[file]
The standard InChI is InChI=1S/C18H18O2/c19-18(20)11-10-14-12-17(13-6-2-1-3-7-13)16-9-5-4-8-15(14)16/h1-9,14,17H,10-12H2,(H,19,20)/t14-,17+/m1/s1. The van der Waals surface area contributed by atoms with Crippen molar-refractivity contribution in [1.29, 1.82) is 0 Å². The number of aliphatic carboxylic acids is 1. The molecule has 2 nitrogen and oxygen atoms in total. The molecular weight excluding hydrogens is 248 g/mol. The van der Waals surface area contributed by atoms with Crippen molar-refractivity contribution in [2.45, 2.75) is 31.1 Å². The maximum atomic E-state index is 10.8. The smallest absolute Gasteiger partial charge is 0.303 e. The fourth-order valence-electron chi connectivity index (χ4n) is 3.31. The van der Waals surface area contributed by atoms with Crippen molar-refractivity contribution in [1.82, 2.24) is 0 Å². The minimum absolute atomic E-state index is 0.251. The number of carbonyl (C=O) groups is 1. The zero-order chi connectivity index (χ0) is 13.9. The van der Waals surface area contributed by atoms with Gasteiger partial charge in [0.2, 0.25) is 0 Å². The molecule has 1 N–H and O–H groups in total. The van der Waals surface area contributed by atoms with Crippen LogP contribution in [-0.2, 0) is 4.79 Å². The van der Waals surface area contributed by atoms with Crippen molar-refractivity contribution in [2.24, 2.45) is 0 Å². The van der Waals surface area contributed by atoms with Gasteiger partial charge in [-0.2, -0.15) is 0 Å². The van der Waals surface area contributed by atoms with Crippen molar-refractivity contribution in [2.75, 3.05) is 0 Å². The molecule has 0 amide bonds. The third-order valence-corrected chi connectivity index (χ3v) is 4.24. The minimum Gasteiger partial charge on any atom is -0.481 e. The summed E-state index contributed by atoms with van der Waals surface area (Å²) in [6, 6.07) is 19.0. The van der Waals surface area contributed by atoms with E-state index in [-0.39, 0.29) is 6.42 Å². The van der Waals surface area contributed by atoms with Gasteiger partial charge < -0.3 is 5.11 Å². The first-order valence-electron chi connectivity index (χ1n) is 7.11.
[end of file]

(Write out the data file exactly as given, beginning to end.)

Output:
The standard InChI is InChI=1S/C18H18O2/c19-18(20)11-10-14-12-17(13-6-2-1-3-7-13)16-9-5-4-8-15(14)16/h1-9,14,17H,10-12H2,(H,19,20)/t14-,17+/m1/s1. The van der Waals surface area contributed by atoms with Crippen molar-refractivity contribution in [1.29, 1.82) is 0 Å². The number of aliphatic carboxylic acids is 1. The molecule has 2 nitrogen and oxygen atoms in total. The molecular weight excluding hydrogens is 248 g/mol. The van der Waals surface area contributed by atoms with Crippen molar-refractivity contribution in [2.45, 2.75) is 31.1 Å². The maximum atomic E-state index is 10.8. The smallest absolute Gasteiger partial charge is 0.303 e. The fourth-order valence-electron chi connectivity index (χ4n) is 3.31. The van der Waals surface area contributed by atoms with Crippen molar-refractivity contribution in [1.82, 2.24) is 0 Å². The minimum absolute atomic E-state index is 0.251. The number of carbonyl (C=O) groups is 1. The zero-order chi connectivity index (χ0) is 13.9. The van der Waals surface area contributed by atoms with Gasteiger partial charge in [0.2, 0.25) is 0 Å². The molecule has 1 N–H and O–H groups in total. The van der Waals surface area contributed by atoms with Crippen LogP contribution in [-0.2, 0) is 4.79 Å². The van der Waals surface area contributed by atoms with Crippen molar-refractivity contribution in [2.24, 2.45) is 0 Å². The van der Waals surface area contributed by atoms with Gasteiger partial charge in [-0.2, -0.15) is 0 Å². The van der Waals surface area contributed by atoms with Crippen molar-refractivity contribution in [2.75, 3.05) is 0 Å². The molecule has 0 amide bonds. The third-order valence-corrected chi connectivity index (χ3v) is 4.24. The minimum Gasteiger partial charge on any atom is -0.481 e. The summed E-state index contributed by atoms with van der Waals surface area (Å²) in [6, 6.07) is 19.0. The van der Waals surface area contributed by atoms with E-state index in [-0.39, 0.29) is 6.42 Å². The van der Waals surface area contributed by atoms with Gasteiger partial charge < -0.3 is 5.11 Å². The first-order valence-electron chi connectivity index (χ1n) is 7.11.